Friday, March 25, 2011

Are the Libyan Rebels for Us or against Us?

Here's a comic footnote to the Libya war: Neither side of the Libyan conflict was actually looking for any real solidarity with leftists (least of all Marxists), but somehow one side (the regime) got a lot of gratuitous, undeserved Latin American leftist support and the other side (the rebels) got a lot of gratuitous, undeserved Western leftist as well as (both secular and religious) Arab and Iranian support.

As a matter of fact, both the regime and the rebels were looking for Western imperialist support, and they didn't hide it either. The Western imperialists -- unlike the world Left, the Arabs, and the Iranians, who all jumped into the Libyan fray without examining what they were jumping into -- first took a good, hard look at both sides and then decided to back the rebels.

The rebels got what they wanted, and that's that.

In recent days, though, I have noticed that the propaganda machine of the Islamic Republic of Iran began to change tack. Maybe the IRI establishment finally realized that the Libyan rebels aren't pro-Iranian -- in fact, the rebels are as likely to be against Shia Muslims as against Africans, Marxists, and so on. Hezbollah and Trotskyists, perhaps more selflessly idealistic than IRI officials, apparently have yet to ask a crucial question of international solidarity, which unlike charity is a two-way street: Are the rebels for us or against us?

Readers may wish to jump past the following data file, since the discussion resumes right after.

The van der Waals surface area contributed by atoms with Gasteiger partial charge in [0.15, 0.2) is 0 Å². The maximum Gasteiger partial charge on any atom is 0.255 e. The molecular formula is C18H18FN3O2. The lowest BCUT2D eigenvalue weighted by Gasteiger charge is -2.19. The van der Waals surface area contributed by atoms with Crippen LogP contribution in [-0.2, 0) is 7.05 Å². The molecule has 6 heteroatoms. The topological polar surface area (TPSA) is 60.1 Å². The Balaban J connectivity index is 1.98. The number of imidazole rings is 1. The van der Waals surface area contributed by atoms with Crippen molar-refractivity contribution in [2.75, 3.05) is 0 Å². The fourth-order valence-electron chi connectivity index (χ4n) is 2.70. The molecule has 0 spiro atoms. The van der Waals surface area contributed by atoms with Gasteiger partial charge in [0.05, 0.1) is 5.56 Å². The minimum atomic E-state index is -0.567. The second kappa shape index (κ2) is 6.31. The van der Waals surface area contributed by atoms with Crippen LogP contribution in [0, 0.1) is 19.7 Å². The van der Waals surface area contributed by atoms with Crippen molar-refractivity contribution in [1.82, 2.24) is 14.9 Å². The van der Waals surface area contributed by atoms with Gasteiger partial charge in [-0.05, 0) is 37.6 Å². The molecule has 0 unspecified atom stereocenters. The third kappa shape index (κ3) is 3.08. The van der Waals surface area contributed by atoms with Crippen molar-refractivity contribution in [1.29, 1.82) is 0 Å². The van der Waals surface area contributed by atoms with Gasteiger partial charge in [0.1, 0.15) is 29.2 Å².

Tuesday, March 15, 2011


I did what I could for my family and other people in Japan.

I managed to contact my brother on the 11th and persuaded my sister-in-law and nephew to leave for Kyushu (my brother, a Japanese Red Cross worker, refused to leave because he got "work to do"). I got through to my parents on the 12th and talked them into heading south, either to stay with my favorite aunt (my mother's sister) in Iwakuni, Yamaguchi, or to head further south. Those were the last phone calls, and since then I have not been able to get in touch with them. I hope by now they got where they needed to go, far away from Chiba (where they normally live, only about 150 miles from the Fukushima Nuclear Power Plants).

The clock is ticking, and there is little time left to do more.